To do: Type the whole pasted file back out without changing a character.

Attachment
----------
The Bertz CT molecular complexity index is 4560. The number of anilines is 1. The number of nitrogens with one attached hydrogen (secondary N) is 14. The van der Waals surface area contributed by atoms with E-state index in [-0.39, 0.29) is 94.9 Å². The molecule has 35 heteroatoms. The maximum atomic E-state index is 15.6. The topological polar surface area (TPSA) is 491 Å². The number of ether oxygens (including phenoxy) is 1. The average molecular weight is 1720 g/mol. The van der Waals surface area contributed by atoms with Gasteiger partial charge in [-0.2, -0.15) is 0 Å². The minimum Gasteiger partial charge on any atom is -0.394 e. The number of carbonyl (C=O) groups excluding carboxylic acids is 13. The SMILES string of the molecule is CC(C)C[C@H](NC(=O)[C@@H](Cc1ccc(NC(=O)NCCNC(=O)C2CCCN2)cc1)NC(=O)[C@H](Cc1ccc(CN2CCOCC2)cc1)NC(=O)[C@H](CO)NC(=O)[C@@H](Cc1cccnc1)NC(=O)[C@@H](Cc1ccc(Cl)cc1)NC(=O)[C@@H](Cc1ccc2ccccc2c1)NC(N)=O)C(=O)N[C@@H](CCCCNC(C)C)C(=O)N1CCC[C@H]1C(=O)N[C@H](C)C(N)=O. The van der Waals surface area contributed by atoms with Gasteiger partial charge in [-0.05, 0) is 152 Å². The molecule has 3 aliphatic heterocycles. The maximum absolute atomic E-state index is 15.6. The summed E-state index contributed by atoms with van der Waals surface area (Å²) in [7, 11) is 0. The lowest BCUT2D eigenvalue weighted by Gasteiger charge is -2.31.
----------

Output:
The Bertz CT molecular complexity index is 4560. The number of anilines is 1. The number of nitrogens with one attached hydrogen (secondary N) is 14. The van der Waals surface area contributed by atoms with E-state index in [-0.39, 0.29) is 94.9 Å². The molecule has 35 heteroatoms. The maximum atomic E-state index is 15.6. The topological polar surface area (TPSA) is 491 Å². The number of ether oxygens (including phenoxy) is 1. The average molecular weight is 1720 g/mol. The van der Waals surface area contributed by atoms with Gasteiger partial charge in [-0.2, -0.15) is 0 Å². The minimum Gasteiger partial charge on any atom is -0.394 e. The number of carbonyl (C=O) groups excluding carboxylic acids is 13. The SMILES string of the molecule is CC(C)C[C@H](NC(=O)[C@@H](Cc1ccc(NC(=O)NCCNC(=O)C2CCCN2)cc1)NC(=O)[C@H](Cc1ccc(CN2CCOCC2)cc1)NC(=O)[C@H](CO)NC(=O)[C@@H](Cc1cccnc1)NC(=O)[C@@H](Cc1ccc(Cl)cc1)NC(=O)[C@@H](Cc1ccc2ccccc2c1)NC(N)=O)C(=O)N[C@@H](CCCCNC(C)C)C(=O)N1CCC[C@H]1C(=O)N[C@H](C)C(N)=O. The van der Waals surface area contributed by atoms with Gasteiger partial charge in [-0.05, 0) is 152 Å². The molecule has 3 aliphatic heterocycles. The maximum absolute atomic E-state index is 15.6. The summed E-state index contributed by atoms with van der Waals surface area (Å²) in [7, 11) is 0. The lowest BCUT2D eigenvalue weighted by Gasteiger charge is -2.31.